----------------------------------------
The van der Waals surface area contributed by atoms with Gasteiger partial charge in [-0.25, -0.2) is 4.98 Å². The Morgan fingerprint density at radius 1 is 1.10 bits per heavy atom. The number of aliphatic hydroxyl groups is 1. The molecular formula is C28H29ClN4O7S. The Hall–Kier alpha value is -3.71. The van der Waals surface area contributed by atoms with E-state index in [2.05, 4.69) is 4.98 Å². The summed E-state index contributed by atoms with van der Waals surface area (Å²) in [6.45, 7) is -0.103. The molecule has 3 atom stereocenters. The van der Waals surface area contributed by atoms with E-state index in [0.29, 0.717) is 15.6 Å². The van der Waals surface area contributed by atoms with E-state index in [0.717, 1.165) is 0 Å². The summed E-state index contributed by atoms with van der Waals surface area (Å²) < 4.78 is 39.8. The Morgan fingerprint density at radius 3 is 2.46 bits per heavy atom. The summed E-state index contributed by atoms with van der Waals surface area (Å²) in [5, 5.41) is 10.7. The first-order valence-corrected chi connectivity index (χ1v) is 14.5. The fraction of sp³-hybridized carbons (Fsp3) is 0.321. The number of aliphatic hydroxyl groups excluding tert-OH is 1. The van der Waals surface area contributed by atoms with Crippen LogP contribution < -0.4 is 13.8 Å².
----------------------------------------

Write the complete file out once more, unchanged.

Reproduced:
The van der Waals surface area contributed by atoms with Gasteiger partial charge in [-0.25, -0.2) is 4.98 Å². The Morgan fingerprint density at radius 1 is 1.10 bits per heavy atom. The number of aliphatic hydroxyl groups is 1. The molecular formula is C28H29ClN4O7S. The Hall–Kier alpha value is -3.71. The van der Waals surface area contributed by atoms with E-state index in [2.05, 4.69) is 4.98 Å². The summed E-state index contributed by atoms with van der Waals surface area (Å²) in [6.45, 7) is -0.103. The molecule has 3 atom stereocenters. The van der Waals surface area contributed by atoms with E-state index in [0.29, 0.717) is 15.6 Å². The van der Waals surface area contributed by atoms with E-state index in [0.717, 1.165) is 0 Å². The summed E-state index contributed by atoms with van der Waals surface area (Å²) < 4.78 is 39.8. The Morgan fingerprint density at radius 3 is 2.46 bits per heavy atom. The summed E-state index contributed by atoms with van der Waals surface area (Å²) in [5, 5.41) is 10.7. The first-order valence-corrected chi connectivity index (χ1v) is 14.5. The fraction of sp³-hybridized carbons (Fsp3) is 0.321. The number of aliphatic hydroxyl groups excluding tert-OH is 1. The van der Waals surface area contributed by atoms with Crippen LogP contribution < -0.4 is 13.8 Å².